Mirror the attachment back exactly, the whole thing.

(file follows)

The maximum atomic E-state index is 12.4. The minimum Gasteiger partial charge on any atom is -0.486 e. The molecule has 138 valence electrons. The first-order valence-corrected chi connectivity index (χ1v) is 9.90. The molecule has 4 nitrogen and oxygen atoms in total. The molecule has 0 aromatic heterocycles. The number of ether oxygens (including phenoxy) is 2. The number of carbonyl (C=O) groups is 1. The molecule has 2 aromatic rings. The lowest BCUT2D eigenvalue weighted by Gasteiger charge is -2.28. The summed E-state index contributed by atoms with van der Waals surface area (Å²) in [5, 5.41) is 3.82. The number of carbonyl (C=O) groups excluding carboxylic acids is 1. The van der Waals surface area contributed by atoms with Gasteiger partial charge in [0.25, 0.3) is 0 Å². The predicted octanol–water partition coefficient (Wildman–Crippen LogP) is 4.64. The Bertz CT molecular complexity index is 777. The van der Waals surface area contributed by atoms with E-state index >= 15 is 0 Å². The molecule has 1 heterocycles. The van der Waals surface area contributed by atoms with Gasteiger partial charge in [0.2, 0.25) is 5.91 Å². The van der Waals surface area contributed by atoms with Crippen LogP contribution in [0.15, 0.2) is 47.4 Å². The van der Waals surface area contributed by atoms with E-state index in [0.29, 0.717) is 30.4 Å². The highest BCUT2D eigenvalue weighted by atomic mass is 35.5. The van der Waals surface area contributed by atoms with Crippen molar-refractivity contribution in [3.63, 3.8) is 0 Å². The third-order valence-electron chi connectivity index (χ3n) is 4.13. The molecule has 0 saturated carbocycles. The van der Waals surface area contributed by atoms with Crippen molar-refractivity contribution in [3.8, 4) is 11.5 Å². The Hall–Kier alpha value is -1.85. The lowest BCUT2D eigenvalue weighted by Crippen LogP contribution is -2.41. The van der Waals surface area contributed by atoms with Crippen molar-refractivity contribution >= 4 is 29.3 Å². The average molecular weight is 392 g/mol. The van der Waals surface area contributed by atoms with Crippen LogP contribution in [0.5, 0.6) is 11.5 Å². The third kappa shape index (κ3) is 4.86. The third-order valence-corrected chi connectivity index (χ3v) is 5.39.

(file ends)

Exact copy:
The maximum atomic E-state index is 12.4. The minimum Gasteiger partial charge on any atom is -0.486 e. The molecule has 138 valence electrons. The first-order valence-corrected chi connectivity index (χ1v) is 9.90. The molecule has 4 nitrogen and oxygen atoms in total. The molecule has 0 aromatic heterocycles. The number of ether oxygens (including phenoxy) is 2. The number of carbonyl (C=O) groups is 1. The molecule has 2 aromatic rings. The lowest BCUT2D eigenvalue weighted by Gasteiger charge is -2.28. The summed E-state index contributed by atoms with van der Waals surface area (Å²) in [5, 5.41) is 3.82. The number of carbonyl (C=O) groups excluding carboxylic acids is 1. The van der Waals surface area contributed by atoms with Gasteiger partial charge in [0.25, 0.3) is 0 Å². The predicted octanol–water partition coefficient (Wildman–Crippen LogP) is 4.64. The Bertz CT molecular complexity index is 777. The van der Waals surface area contributed by atoms with E-state index >= 15 is 0 Å². The molecule has 1 heterocycles. The van der Waals surface area contributed by atoms with Gasteiger partial charge in [0.2, 0.25) is 5.91 Å². The van der Waals surface area contributed by atoms with Crippen LogP contribution in [0.15, 0.2) is 47.4 Å². The van der Waals surface area contributed by atoms with E-state index in [0.29, 0.717) is 30.4 Å². The highest BCUT2D eigenvalue weighted by atomic mass is 35.5. The van der Waals surface area contributed by atoms with Crippen molar-refractivity contribution in [3.63, 3.8) is 0 Å². The third-order valence-electron chi connectivity index (χ3n) is 4.13. The molecule has 0 saturated carbocycles. The van der Waals surface area contributed by atoms with Crippen molar-refractivity contribution in [3.8, 4) is 11.5 Å². The Hall–Kier alpha value is -1.85. The lowest BCUT2D eigenvalue weighted by Crippen LogP contribution is -2.41. The van der Waals surface area contributed by atoms with Crippen molar-refractivity contribution >= 4 is 29.3 Å². The average molecular weight is 392 g/mol. The van der Waals surface area contributed by atoms with Crippen LogP contribution in [0.5, 0.6) is 11.5 Å². The third kappa shape index (κ3) is 4.86. The third-order valence-corrected chi connectivity index (χ3v) is 5.39.